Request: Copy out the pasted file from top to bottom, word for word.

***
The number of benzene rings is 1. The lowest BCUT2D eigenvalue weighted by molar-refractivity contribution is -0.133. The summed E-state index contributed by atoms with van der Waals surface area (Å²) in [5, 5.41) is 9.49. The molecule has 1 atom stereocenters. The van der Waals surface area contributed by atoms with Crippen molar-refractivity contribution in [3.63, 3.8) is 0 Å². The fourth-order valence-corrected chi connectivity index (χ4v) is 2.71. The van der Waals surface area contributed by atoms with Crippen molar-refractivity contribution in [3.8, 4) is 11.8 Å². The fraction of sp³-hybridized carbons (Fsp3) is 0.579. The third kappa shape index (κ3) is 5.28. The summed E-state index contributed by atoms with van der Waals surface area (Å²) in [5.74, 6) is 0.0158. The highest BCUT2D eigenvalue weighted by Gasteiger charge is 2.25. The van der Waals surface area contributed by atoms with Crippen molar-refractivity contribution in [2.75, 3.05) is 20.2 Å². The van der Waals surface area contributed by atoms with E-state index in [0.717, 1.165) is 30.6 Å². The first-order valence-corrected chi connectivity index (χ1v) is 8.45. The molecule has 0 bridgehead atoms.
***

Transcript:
The number of benzene rings is 1. The lowest BCUT2D eigenvalue weighted by molar-refractivity contribution is -0.133. The summed E-state index contributed by atoms with van der Waals surface area (Å²) in [5, 5.41) is 9.49. The molecule has 1 atom stereocenters. The van der Waals surface area contributed by atoms with Crippen molar-refractivity contribution in [3.63, 3.8) is 0 Å². The fourth-order valence-corrected chi connectivity index (χ4v) is 2.71. The van der Waals surface area contributed by atoms with Crippen molar-refractivity contribution in [3.8, 4) is 11.8 Å². The fraction of sp³-hybridized carbons (Fsp3) is 0.579. The third kappa shape index (κ3) is 5.28. The summed E-state index contributed by atoms with van der Waals surface area (Å²) in [5.74, 6) is 0.0158. The highest BCUT2D eigenvalue weighted by Gasteiger charge is 2.25. The van der Waals surface area contributed by atoms with Crippen molar-refractivity contribution in [2.75, 3.05) is 20.2 Å². The van der Waals surface area contributed by atoms with E-state index in [0.717, 1.165) is 30.6 Å². The first-order valence-corrected chi connectivity index (χ1v) is 8.45. The molecule has 0 bridgehead atoms.